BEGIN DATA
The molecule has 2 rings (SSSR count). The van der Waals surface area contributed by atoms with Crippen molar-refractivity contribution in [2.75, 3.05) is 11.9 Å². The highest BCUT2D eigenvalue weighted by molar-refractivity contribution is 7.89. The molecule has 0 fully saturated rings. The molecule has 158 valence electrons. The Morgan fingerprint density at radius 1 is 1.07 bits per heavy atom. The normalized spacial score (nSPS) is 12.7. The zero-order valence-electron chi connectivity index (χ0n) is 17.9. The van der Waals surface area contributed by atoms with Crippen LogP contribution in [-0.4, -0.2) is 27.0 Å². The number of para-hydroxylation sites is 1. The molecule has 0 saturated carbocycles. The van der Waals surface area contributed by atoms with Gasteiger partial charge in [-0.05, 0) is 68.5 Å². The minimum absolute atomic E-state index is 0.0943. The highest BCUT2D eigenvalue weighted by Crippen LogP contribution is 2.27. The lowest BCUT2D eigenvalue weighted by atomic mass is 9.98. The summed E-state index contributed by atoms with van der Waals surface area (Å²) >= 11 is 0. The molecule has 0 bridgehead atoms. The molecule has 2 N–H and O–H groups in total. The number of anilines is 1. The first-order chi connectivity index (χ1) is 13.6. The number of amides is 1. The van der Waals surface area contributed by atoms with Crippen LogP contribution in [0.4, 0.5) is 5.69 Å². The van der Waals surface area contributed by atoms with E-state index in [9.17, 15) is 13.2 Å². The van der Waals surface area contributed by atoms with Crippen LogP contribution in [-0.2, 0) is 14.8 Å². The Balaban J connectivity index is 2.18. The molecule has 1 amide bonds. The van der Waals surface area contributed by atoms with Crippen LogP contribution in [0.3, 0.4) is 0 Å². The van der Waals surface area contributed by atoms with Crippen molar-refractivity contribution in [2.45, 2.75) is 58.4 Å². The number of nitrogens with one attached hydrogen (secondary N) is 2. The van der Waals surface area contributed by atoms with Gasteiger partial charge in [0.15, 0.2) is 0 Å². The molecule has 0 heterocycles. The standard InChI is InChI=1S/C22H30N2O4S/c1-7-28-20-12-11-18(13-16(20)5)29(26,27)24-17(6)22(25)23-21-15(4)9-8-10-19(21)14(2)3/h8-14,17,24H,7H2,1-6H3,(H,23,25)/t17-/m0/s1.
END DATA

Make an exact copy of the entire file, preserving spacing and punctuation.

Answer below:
The molecule has 2 rings (SSSR count). The van der Waals surface area contributed by atoms with Crippen molar-refractivity contribution in [2.75, 3.05) is 11.9 Å². The highest BCUT2D eigenvalue weighted by molar-refractivity contribution is 7.89. The molecule has 0 fully saturated rings. The molecule has 158 valence electrons. The Morgan fingerprint density at radius 1 is 1.07 bits per heavy atom. The normalized spacial score (nSPS) is 12.7. The zero-order valence-electron chi connectivity index (χ0n) is 17.9. The van der Waals surface area contributed by atoms with Crippen LogP contribution in [-0.4, -0.2) is 27.0 Å². The number of para-hydroxylation sites is 1. The molecule has 0 saturated carbocycles. The van der Waals surface area contributed by atoms with Gasteiger partial charge in [-0.05, 0) is 68.5 Å². The minimum absolute atomic E-state index is 0.0943. The highest BCUT2D eigenvalue weighted by Crippen LogP contribution is 2.27. The lowest BCUT2D eigenvalue weighted by atomic mass is 9.98. The summed E-state index contributed by atoms with van der Waals surface area (Å²) >= 11 is 0. The molecule has 0 bridgehead atoms. The molecule has 2 N–H and O–H groups in total. The number of anilines is 1. The first-order chi connectivity index (χ1) is 13.6. The number of amides is 1. The van der Waals surface area contributed by atoms with Crippen LogP contribution in [0.4, 0.5) is 5.69 Å². The van der Waals surface area contributed by atoms with E-state index in [9.17, 15) is 13.2 Å². The van der Waals surface area contributed by atoms with Crippen LogP contribution in [-0.2, 0) is 14.8 Å². The Balaban J connectivity index is 2.18. The molecule has 1 amide bonds. The van der Waals surface area contributed by atoms with Crippen LogP contribution in [0.3, 0.4) is 0 Å². The van der Waals surface area contributed by atoms with Crippen molar-refractivity contribution in [2.45, 2.75) is 58.4 Å². The number of nitrogens with one attached hydrogen (secondary N) is 2. The van der Waals surface area contributed by atoms with Gasteiger partial charge in [0.15, 0.2) is 0 Å². The molecule has 0 heterocycles. The standard InChI is InChI=1S/C22H30N2O4S/c1-7-28-20-12-11-18(13-16(20)5)29(26,27)24-17(6)22(25)23-21-15(4)9-8-10-19(21)14(2)3/h8-14,17,24H,7H2,1-6H3,(H,23,25)/t17-/m0/s1.